Written in EnglishRead online
|Statement||W.R. Fehr, editor.|
|Series||CSSA special publication ;, no. 7|
|Contributions||Fehr, W. R. 1939-|
|LC Classifications||SB185.7 .G46 1984|
|The Physical Object|
|Pagination||viii, 101 p. :|
|Number of Pages||101|
|LC Control Number||83073737|
Download Genetic contributions to yield gains of five major crop plants
About this book Many factors interact to influence the yield of a crop. The list includes weather, soil, agronomic practices, and choice of cultivar. Some of the factors can be modified and some cannot.
: Genetic Contributions to Yield Gains of Five Major Crop Plants (C S S A SPECIAL PUBLICATION) (): Fehr, Walter R.: Books. A symposium on the subject, entitled "Genetic Contributions to Yield Gains of Five Major Crop Plants in the United States," was presented at the annual meeting of the American Society of Agronomy.
Outlining successful breeding techniques to augment the yields of the world's major crops, this reference analyzes the physiological and genetic basis for past and potential future increases in crop yields.;Covering crops with wide differences in morphology, photosynthetic rates, and nitrogen metabolisms, Genetic Improvement of Field Crops: investigates the changes produced by breeders.
In the Crop Science Society of America (CSSA) published the proceed- ings of a symposium as Genetic Contributions to Yield Gains of Five Major Crop Plants. These crops were corn, cotton, potato, sorghum, and wheat. Schmidt, J. Genetic contributions to yield gains in wheat.
In Genetic Contributions to Yield Gains of Five Major Crop Plants, pp. 89– Crop Science. Frederick R. Miller, Yilma Kebede, Genetic Contributions to Yield Gains in Sorghum, toGenetic Contributions to Yield Gains of Five Major Crop Plants. Part of theAgronomy and Crop Sciences Commons This Book is brought to you for free and open access by the Agronomy at Iowa State University Digital Repository.
Genetic Contributions to Yield Gains of Five Major Crop Plants. CSSA Special Pu bl. 7, W. Fehr, Ed. Fig.p. Fig.p. Fig.p. Hybridization. Miller FR, Kebede Y () Genetic contributions to yield gains in sorghum, to In WR Fehr, ed, Genetic Contributions to Yield in Five Major Crop Plants.
Crop Science Society of America Special Publication 7. Crop Science Society of America, Madison, WI, pp 1–14 ↵. In W.R. Fehr (ed.) Genetic Contribution to Yield Gains of Five Major Crop Plants. CSSA Special Publication No. American Society of Agronomy.
Madison, Wisc. Yield Increase Plant breeding is vital to increase the genetic yield potential of all crops. Yields of major crops, for example, Chinese cereal production has increased steadily from Mt in to Mt in Genetic contributions to yield gains of U.S. hybrid maize, to In Genetic Contributions to Yield Gains of Five Major Crop Plants.
Fehr, ed., Crop Sci. Soc. Amer. Special Publication No. 7, Madison, WI (In press). Eberhart, S. A., and W. Russell. Yield and stability for a line diallel of single-cross and double-cross.
From toU.S. sorghum [Sorghum bicolor (L.) Moench] grain yield Genetic contributions to yield gains of five major crop plants book been increasing at an annual rate of 7% /m yield increased at 11 % from to4% from toand 2% from to The discovery of cytoplasmic‐genetic male sterility, incorporation of new germplasm (Sorghum Conversion Program), selection for disease and insect resistance as well as.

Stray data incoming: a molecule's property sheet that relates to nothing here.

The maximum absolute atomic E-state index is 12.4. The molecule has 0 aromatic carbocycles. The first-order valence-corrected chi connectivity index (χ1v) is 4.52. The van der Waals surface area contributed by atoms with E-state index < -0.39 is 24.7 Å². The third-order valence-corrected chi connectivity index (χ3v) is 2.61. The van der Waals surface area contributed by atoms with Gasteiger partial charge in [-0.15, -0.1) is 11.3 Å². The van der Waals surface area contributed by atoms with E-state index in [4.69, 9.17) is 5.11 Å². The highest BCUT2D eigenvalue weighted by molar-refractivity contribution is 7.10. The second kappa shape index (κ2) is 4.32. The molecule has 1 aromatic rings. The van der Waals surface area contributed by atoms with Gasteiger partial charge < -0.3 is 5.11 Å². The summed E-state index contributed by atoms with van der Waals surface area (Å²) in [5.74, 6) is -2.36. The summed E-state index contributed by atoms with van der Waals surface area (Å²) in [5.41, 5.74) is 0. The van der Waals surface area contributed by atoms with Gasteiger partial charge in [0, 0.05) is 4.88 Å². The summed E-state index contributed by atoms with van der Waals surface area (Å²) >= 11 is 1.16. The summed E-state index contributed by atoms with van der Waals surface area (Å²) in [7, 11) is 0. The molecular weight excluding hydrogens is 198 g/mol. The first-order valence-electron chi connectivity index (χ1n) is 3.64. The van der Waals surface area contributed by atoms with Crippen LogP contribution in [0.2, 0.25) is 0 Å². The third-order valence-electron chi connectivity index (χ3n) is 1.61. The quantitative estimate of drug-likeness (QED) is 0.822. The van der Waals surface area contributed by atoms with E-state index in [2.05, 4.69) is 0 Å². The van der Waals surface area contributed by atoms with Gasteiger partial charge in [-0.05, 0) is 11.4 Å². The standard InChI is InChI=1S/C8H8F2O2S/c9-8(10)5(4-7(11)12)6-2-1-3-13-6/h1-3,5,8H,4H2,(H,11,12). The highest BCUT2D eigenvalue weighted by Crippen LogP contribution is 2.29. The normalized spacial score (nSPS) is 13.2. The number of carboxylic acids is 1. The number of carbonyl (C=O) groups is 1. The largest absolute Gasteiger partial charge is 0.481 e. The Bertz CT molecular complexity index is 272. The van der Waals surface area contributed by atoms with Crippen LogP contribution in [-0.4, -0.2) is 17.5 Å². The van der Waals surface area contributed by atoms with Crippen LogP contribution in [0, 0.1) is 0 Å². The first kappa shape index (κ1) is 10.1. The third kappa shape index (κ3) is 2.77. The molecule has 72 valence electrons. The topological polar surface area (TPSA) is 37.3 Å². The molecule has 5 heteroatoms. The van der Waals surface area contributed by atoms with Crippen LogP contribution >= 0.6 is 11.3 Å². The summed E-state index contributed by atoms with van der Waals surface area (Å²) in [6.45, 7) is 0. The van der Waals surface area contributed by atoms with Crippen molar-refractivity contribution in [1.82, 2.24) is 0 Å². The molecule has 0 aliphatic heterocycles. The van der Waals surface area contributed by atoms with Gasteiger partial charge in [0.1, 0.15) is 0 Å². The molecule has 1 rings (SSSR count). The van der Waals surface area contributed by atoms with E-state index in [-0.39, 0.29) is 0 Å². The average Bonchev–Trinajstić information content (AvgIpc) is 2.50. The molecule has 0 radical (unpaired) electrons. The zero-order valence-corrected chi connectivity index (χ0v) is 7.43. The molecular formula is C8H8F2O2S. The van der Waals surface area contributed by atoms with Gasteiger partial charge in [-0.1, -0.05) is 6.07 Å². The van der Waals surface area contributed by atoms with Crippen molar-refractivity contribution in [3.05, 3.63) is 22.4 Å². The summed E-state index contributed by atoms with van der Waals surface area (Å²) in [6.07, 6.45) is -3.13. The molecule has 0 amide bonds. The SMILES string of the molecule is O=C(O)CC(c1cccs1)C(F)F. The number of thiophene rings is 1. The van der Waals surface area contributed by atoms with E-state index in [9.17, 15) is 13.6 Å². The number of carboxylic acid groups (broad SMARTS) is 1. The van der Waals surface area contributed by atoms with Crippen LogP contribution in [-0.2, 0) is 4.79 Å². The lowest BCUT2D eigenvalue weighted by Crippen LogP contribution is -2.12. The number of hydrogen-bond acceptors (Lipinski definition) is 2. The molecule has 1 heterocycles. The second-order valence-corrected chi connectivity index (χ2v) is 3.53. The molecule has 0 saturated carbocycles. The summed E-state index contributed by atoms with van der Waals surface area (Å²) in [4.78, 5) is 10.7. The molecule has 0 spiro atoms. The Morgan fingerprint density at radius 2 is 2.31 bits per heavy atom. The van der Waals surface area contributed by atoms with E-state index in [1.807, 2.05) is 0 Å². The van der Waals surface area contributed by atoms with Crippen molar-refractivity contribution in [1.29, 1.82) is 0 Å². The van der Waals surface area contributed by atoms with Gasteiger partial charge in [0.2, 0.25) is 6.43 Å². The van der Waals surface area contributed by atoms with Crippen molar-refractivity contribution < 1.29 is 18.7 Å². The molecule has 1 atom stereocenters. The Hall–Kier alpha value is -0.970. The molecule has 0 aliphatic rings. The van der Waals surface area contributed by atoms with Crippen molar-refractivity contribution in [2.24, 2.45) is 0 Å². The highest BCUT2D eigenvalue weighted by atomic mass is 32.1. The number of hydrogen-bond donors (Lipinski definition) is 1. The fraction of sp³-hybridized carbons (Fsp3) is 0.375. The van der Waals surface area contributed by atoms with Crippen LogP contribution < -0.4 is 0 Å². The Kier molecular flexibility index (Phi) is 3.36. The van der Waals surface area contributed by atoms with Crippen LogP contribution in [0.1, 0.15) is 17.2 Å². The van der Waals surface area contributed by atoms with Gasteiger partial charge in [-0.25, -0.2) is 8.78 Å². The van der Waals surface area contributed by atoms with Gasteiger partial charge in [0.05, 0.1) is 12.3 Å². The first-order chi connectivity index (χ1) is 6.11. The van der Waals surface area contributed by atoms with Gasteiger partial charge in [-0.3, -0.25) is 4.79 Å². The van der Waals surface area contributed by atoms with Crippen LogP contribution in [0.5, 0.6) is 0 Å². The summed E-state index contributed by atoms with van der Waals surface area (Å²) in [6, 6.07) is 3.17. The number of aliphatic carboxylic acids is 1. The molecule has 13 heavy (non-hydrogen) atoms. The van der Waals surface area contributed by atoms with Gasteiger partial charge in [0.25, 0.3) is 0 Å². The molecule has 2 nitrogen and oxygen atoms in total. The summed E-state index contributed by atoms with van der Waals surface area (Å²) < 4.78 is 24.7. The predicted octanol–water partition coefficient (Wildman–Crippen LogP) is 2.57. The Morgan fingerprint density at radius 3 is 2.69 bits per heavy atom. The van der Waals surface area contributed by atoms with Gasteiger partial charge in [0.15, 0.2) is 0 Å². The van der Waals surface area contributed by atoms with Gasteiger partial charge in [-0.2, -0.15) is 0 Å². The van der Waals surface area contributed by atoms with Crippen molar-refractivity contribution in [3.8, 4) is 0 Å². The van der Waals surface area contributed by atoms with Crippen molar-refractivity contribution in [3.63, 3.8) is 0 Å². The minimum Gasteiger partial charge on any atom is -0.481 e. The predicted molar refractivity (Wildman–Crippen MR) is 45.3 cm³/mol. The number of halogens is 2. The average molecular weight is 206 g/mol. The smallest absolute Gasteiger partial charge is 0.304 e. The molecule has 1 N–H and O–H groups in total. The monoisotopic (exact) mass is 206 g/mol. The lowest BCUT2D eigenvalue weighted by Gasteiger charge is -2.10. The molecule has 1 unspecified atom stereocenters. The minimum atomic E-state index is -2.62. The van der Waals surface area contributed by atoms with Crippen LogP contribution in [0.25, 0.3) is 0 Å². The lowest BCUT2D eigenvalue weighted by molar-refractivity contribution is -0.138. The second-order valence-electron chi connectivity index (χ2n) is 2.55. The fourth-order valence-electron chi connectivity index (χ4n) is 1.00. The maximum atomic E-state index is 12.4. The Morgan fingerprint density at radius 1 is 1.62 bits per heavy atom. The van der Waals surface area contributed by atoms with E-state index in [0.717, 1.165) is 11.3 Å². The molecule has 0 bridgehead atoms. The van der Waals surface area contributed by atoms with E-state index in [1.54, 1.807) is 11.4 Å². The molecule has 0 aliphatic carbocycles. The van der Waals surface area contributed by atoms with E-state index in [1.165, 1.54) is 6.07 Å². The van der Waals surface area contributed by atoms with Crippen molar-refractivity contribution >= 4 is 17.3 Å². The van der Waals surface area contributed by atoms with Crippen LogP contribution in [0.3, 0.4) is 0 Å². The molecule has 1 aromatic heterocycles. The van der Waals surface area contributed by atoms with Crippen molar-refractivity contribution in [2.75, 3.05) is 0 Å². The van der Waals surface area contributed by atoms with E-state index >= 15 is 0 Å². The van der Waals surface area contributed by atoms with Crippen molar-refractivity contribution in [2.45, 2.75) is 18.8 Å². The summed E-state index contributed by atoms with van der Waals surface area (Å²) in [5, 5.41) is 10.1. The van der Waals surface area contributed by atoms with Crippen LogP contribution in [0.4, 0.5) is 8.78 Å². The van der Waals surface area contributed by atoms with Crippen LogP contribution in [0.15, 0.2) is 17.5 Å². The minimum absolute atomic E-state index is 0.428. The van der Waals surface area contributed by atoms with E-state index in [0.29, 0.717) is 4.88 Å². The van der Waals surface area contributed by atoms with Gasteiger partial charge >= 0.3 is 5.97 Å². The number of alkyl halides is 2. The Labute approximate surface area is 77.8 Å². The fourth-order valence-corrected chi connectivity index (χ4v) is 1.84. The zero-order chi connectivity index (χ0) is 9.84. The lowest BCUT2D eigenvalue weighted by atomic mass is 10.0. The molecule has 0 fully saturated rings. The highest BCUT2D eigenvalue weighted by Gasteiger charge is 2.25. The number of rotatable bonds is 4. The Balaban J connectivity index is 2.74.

Get this from a library. Genetic contributions to yield gains of five major crop plants: proceedings of a symposium sponsored by Division C-1 of the Crop Science Society of America, 2 Decemberin Atlanta, Georgia. [W R Fehr;]. Genetic contributions to yield gains in wheat.
In: W.R. Fehr (Ed.), Genetic Contributions to Yield Gains of Five Major Crop Plants. CSSA Special Publ. 7, pp. 89– A second estimate of genetic gain from tobased on sets of single cross diallels, is 73 kg ha −1 year −1, or 71 % of the total yield gain. The genetic yield gains in the commercial hybrids were accompanied by large and consistent improvements in resistance to root lodging, stalk lodging, premature plant death, and barrenness.
Schmidt, John W.,Genetic contributions to yield gains in wheat, in “Genetic Contributions to Yield Gains of Five Major Crop Plants,” W. Fehr, ed., Crop Science Society of America Special Publication No. 7, Madison, Wisconsin.
Genetic variation in major crops has been successfully unlocked, shuffled, recombined, and sometimes created, by plant breeders over the last century to achieve yield increase. Plant breeding together with better agronomic practices resulted in the Green Revolution in the s with dramatic yield gains, particularly for wheat and rice in.
Genetic diversity in place is a type of spatial diversity, where farmers plant several kinds of crops or several varieties of a crop to insure some of them would survive poor weather or pests. In general, farmers still practice the use of genetic diversity in place by planting different cultivars of the same crop in the same field with the hope.
the yield growth in corn, 85 percent for soybeans, 24 percent for cotton, and 75 percent for wheat. Fehr (, in Fuglie et al.,p. 44) estimates that genetic improvements accounted for 89 percent of the Improved Seed Is a Major Contributor to Crop Yield Gains and Agricultural Productivity Figure 4 Yields for major crops.
Table I summarizes yield gain data for several regions of the world during the period – Globally, maize yields doubled during this time, from to mg ha −1, a linear increase of 61 kg ha −1 year −ent regions varied in the size of annual gain, as well as in average yields at the beginning and the end of the interval, but all showed positive and significant gains.
Start studying Crop Production Chapter 9 Study Questions. Learn vocabulary, terms, and more with flashcards, games, and other study tools. Half of the yield gains in cereal crops is due to genetic improvement.